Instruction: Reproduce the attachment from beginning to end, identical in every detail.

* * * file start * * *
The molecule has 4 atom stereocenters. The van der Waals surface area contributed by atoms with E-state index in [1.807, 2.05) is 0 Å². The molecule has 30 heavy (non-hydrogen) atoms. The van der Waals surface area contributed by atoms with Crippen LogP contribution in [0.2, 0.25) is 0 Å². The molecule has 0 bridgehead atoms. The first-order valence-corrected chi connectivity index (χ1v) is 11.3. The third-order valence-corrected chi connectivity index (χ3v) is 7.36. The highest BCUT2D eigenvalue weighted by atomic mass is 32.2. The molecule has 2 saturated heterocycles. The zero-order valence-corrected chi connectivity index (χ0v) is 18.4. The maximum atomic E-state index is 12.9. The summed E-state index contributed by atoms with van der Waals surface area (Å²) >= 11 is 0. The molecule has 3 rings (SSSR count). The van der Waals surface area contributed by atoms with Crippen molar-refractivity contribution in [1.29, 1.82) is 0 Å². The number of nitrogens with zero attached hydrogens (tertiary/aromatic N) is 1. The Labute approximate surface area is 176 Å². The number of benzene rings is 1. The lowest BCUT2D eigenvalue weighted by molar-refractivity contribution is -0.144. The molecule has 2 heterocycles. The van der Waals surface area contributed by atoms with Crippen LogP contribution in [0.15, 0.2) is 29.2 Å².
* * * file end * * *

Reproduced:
The molecule has 4 atom stereocenters. The van der Waals surface area contributed by atoms with E-state index in [1.807, 2.05) is 0 Å². The molecule has 30 heavy (non-hydrogen) atoms. The van der Waals surface area contributed by atoms with Crippen LogP contribution in [0.2, 0.25) is 0 Å². The molecule has 0 bridgehead atoms. The first-order valence-corrected chi connectivity index (χ1v) is 11.3. The third-order valence-corrected chi connectivity index (χ3v) is 7.36. The highest BCUT2D eigenvalue weighted by atomic mass is 32.2. The molecule has 2 saturated heterocycles. The zero-order valence-corrected chi connectivity index (χ0v) is 18.4. The maximum atomic E-state index is 12.9. The summed E-state index contributed by atoms with van der Waals surface area (Å²) >= 11 is 0. The molecule has 3 rings (SSSR count). The van der Waals surface area contributed by atoms with Crippen molar-refractivity contribution in [1.29, 1.82) is 0 Å². The number of nitrogens with zero attached hydrogens (tertiary/aromatic N) is 1. The Labute approximate surface area is 176 Å². The number of benzene rings is 1. The lowest BCUT2D eigenvalue weighted by molar-refractivity contribution is -0.144. The molecule has 2 heterocycles. The van der Waals surface area contributed by atoms with Crippen LogP contribution in [0.15, 0.2) is 29.2 Å².